May 21, 2016


In Sweden, an Experiment Turns Shorter Workdays Into Bigger Gains (LIZ ALDERMANMAY 20, 2016, NY Times)

Arturo Perez used to come home frazzled from his job as a caregiver at the Svartedalens nursing home. Eight-hour stretches of tending to residents with senility or Alzheimer's would leave him sapped with little time to spend with his three children.

But life changed when Svartedalens was selected for a Swedish experiment about the future of work. In a bid to improve well-being, employees were switched to a six-hour workday last year with no pay cut. Within a week, Mr. Perez was brimming with energy, and residents said the standard of care was higher.

"What's good is that we're happy," said Mr. Perez, a single father. "And a happy worker is a better worker." [...]

[C]oncerns have not deterred a growing number of small businesses in Sweden from testing the concept. Many found that a shorter workday can reduce turnover, enhance employee creativity and lift productivity enough to offset the cost of hiring additional staff.

"We thought doing a shorter workweek would mean we'd have to hire more, but it hasn't resulted in that because everyone works more efficiently," said Maria Brath, who founded an Internet search optimization start-up in Stockholm three years ago based on a six-hour day. The company, which has 20 employees, has doubled its revenue and profit each year.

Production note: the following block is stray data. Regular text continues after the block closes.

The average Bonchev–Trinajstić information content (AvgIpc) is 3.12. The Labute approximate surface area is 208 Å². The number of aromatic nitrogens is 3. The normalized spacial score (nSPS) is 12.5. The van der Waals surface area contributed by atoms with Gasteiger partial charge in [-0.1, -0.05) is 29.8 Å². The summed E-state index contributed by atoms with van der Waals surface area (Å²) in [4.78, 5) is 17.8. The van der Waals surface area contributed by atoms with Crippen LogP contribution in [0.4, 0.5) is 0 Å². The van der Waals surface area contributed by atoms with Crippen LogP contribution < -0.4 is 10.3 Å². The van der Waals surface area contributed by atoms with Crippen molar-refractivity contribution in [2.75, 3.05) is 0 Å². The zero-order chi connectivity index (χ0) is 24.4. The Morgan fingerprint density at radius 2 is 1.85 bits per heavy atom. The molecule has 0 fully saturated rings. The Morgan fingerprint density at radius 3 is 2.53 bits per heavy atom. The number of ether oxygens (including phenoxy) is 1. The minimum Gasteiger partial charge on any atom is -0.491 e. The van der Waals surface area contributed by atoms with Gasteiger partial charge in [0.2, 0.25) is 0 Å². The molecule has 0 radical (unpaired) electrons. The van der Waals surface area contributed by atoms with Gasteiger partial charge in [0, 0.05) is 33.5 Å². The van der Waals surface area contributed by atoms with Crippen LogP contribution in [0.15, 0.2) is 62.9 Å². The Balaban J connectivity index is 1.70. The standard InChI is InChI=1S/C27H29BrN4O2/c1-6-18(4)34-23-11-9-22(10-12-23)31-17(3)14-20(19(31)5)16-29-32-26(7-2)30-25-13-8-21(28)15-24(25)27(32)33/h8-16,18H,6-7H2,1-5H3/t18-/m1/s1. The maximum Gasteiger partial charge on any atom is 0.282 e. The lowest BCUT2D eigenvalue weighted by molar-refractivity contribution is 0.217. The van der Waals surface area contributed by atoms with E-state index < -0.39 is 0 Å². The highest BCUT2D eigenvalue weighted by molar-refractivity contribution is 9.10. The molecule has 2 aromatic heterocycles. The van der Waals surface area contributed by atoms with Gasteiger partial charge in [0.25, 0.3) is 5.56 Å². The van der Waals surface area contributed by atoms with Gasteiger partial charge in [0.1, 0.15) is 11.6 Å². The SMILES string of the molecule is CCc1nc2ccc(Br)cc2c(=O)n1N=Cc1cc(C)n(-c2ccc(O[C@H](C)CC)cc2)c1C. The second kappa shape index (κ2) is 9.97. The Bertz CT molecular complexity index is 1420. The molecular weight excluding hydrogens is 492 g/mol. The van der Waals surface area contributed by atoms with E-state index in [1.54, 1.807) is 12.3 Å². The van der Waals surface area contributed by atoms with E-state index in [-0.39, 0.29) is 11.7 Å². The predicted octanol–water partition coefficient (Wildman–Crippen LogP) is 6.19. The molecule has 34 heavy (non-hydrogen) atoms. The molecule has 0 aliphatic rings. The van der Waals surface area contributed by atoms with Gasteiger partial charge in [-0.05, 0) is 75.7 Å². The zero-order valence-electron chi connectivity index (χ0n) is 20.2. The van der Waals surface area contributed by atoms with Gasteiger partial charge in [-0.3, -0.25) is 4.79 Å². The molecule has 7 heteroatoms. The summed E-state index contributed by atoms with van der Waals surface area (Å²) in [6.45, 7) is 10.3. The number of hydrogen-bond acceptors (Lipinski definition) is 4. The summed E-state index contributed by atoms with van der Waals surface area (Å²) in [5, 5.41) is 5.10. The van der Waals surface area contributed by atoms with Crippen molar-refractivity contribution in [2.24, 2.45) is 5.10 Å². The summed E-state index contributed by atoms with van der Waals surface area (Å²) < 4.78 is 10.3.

"Since we work fewer hours, we are constantly figuring out ways to do more with our time," Ms. Brath said.

Sitting inside their airy office, Brath's employees checked off the ways. "We don't send unnecessary emails or tie ourselves up in meetings," said Thommy Ottinger, a pay-per-click specialist. "If you have only six hours to work, you don't waste your time or other people's time."

"It's kind of a life changer," he said, adding that the environment inspired fierce staff loyalty.

At Gothenburg's Sahlgrenska University Hospital, one of the biggest in Europe, officials have tried a similar approach to counter burnout and high absenteeism.

Last year, the orthopedics unit switched 89 nurses and doctors to a six-hour day. It hired 15 new staff members to make up for the lost time and extend operating room hours. At 1 million kroner (about $123,000) a month, the experiment was expensive, said Anders Hyltander, the executive director. But since then, almost no one calls in sick, and nurses and doctors have been more efficient.

"I had reached a point where I could only work at 80 percent capacity," said Gabrielle Tikman, a surgical nurse. "Now it's easier to rest and I have time at home to sit and really talk with my children. I've got my power back."

Posted by at May 21, 2016 8:31 AM